The song of the week is 'Mountain Dew' in the key of A.
Flatt and Scruggs with Merle Travis - live at Carnegie Hall (key of A): banjo and fiddle breaks
Stanley Brothers (key of Bb, tuned a bit sharp): guitar breaks
Stringbean (key of A): clawhammer banjo and dobro breaks
...and, included for historical reasons, Grandpa Jones (key of A, clawhammer banjo): more of an old-time version than a bluegrass version of the song (even more so than the Stringbean recording), but many bluegrass players associate 'Mountain Dew' with Grandpa Jones, and have been influenced by his performance of the song:
Mountain Dew has the same chord progression as I'll Fly Away and Will The Circle Be Unbroken:
(Prog. V3 on the Basic Chord Progressions handout)
Mountain Dew is often played at a fast tempo. The song does not lend itself well to being played as slowly as what we have often played many other songs at the jam. While I do not intend on playing it as fast at the beginner jam as it is played on the recordings provided here, it should still be one of our faster songs within the range of tempos that we play at.
Here are some things to try that might help you to play faster:
For rhythm guitar: focus on the bass notes, think of the strums as though they were a mere afterthought. Keep the strums between the bass notes relatively quiet; between bass notes, the strums should be a single, rapidly executed, and compact downstroke with the pick aiming for no more than just the 1st, 2nd and 3rd strings. The pick should not need to change the angle at which it hits the strings between strums and bass notes, and there should be no more than the bare minimum amount of motion from the hand and arm needed for playing rhythm.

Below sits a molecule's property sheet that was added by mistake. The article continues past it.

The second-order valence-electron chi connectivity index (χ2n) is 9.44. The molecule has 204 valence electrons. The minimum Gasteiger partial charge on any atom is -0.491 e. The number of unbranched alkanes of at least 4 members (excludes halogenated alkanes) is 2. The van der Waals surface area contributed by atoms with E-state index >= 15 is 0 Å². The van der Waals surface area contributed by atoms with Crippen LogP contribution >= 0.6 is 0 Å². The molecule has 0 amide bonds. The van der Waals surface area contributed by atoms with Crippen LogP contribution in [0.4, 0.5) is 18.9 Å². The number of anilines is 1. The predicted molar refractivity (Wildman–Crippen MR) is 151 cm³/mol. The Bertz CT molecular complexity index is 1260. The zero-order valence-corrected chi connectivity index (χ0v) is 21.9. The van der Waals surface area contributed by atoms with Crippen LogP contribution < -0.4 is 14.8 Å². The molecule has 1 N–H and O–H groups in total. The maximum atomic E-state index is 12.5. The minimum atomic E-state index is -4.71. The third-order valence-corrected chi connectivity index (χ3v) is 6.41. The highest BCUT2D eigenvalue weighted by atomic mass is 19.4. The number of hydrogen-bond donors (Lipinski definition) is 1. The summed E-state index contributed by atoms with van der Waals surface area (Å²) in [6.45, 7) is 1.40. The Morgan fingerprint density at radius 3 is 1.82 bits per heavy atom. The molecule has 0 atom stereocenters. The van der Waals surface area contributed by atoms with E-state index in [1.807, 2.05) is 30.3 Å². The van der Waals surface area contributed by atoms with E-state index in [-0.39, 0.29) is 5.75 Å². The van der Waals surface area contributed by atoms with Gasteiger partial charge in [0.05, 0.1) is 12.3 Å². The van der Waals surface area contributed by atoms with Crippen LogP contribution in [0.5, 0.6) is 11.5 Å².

For banjo: don't get locked into doing the same right hand picking pattern over and over again; repetitive motions are difficult to maintain even for a short time at fast tempos. Leave some of the less important notes out of the rolls: various mixtures of quarter notes and 8th notes are not only easier to play at fast tempos that a steady stream of 8th notes, but also tend to sound better.
For bass: when playing along with records, make sure that you are able to play on top of the beat, rather than behind it. Can you push the beat just a little bit without speeding up or falling out of time with the record? Test yourself on this with moderate tempo songs before attempting to play along with fast songs on a record.
For guitar and mandolin breaks: for fast songs, tend to play fewer notes per measure than what you would do for moderate tempo songs; the faster the song is, the less need there is for so many notes in order for your breaks to be satisfying to the ear.
For fiddle: when you wish to include measures consisting mostly of 8th notes in your breaks, you might try to find places where it is convenient to play 3 or 4 notes back to back with a single bow stroke, rather than using a separate bow stroke for each note.
For all instruments: when practicing with a metronome, set the metronome just a couple beats faster than the fastest tempo that you feel comfortable playing at, and make yourself keep up to it. Isolate and loop any spots that you find yourself tending to slow down on or stumble over (starting at a slower tempo than what you had the metronome set to, building back up to that speed), or find ways to simplify what you are playing in those spots. Once the metronome speed feels comfortable to play at, set it yet another couple of beats faster, and repeat the same process.
I know six verses for Mountain Dew, but usually use only four or five of them at a time when singing the song at a jam. Among the four recorded versions given here, all six of these verses are accounted for. Three verses is enough to know for the sake of leading the song at a jam. But, the advantage of knowing more verses for the song than what you would sing at any one time at a jam is that if, in the moment, you forget one of the verses, you are less likely to need to repeat a verse you already sang.
The first words of each of the six verses I know are:
1. There's a big holler tree down the road here from me...
2. Mr. Roosevelt told me just how he felt...
3. My Uncle Mort, he is sawed off and short...
4. My Aunt June bought some new perfume...
5. The preacher rode by with his head heisted high...
6. My Brother Bill's got a still on the hill...
The verses that I tend to almost always use when singing the song are the first, third, and sixth on the list, and the one that I leave out more often than any of the others is the fourth. But, the faster the song is played, the more inclined I am to sing more verses.